A few weeks ago, I received the preliminary bill from our vacation ER adventure.
I’m glad I was sitting down.
Because I. Was. Panicking.
Have you ever had this thought run through your head, “Why does it always feel like we’re so close to getting ahead — only to fall behind?”
Thankfully, the panicking was short lived. My husband reminded me that we have an emergency fund…and that’s why we have it — for emergencies!
Do you have an emergency fund?
If you don’t, you need one. There is no predicting when or why you’ll need it…but someday, you will use it. Here are a few tips to get started:
1) Start by building up $1000 in an easily-accessible account.
If you don’t have any type of account for emergencies, this is your first step. You need to do whatever it takes to get this initial amount available. Sell stuff, cut your cable, don’t eat out, just do whatever you can to get that amount quickly (legally, of course)!
Also, even if you’re paying down credit card debt, you still want to work towards this goal. You need to have the funds available — because you don’t want to add to your credit card debt in case of an emergency.
2) Contribute monthly to your emergency fund until you have three to six months worth of living expenses.
Please note that I said living expenses. I’m talking bare-bones living here….the amount you would need to make your fixed payments and provide for groceries. I’m not including entertainment, eating out, clothing, etc.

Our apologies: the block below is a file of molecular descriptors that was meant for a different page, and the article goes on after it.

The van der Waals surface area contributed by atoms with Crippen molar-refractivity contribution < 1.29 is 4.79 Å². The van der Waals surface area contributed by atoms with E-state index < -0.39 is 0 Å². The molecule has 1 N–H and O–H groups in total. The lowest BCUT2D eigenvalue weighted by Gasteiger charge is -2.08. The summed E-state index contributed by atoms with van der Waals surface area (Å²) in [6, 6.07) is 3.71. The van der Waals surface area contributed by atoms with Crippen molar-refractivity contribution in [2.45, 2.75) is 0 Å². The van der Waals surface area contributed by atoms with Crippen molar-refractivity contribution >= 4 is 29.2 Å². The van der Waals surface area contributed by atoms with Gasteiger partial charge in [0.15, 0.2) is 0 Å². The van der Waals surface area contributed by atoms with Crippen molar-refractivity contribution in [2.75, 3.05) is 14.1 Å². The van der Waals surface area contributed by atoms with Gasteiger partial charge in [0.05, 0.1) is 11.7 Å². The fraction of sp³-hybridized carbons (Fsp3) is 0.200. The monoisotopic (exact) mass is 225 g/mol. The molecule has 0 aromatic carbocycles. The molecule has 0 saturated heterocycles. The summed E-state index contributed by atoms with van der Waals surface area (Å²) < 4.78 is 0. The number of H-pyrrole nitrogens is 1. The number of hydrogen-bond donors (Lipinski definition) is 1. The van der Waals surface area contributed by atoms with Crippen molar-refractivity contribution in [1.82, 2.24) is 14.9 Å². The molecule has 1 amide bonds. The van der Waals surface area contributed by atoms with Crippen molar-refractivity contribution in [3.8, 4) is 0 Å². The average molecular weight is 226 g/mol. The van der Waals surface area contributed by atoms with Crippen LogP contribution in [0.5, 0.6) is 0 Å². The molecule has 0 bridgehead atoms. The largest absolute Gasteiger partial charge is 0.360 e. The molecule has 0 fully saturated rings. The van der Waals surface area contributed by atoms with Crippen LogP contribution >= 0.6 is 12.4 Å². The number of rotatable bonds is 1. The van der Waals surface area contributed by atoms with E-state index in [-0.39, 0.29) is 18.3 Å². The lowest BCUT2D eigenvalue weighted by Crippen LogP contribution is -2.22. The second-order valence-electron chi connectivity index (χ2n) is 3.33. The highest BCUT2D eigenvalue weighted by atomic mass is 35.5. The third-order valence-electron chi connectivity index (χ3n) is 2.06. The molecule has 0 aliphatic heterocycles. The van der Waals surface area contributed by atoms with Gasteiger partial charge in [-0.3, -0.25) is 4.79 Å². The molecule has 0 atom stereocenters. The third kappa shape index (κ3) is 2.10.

Once you’ve met that goal, you may still want to continue building up the fund so you have 6-12 months worth of living expenses. My personal opinion is that you should have all other debts (besides your mortgage) paid off before you do that.
3) Restock your emergency fund after a crisis.
If you’ve used your funds during a crisis, you’ll need to concentrate again on rebuilding the account. Start at Step 1 and begin again!
A few final thoughts:
- Make sure you only spend your emergency fund on a true emergency (finding a good sale on a new couch doesn’t qualify)! 😉
- Keep the money in an easily-accessible account — but not too easy! For instance, an online account or an account at a credit union will give you distance from your personal checking account — and hopefully make it seem a little more hands-off for regular expenses. If you have trouble leaving the money alone in there, consider keeping the checkbook or debit card with the most financially-responsible person in the household.
- Check your heart. It is wise to have an emergency fund, but are you trusting in it — thinking it will somehow insulate you from any problems instead of trusting in God? (This could easily be another post! For more on this topic, check out Would Jesus Have an Emergency Fund?)
What are your tips for building an emergency fund?!!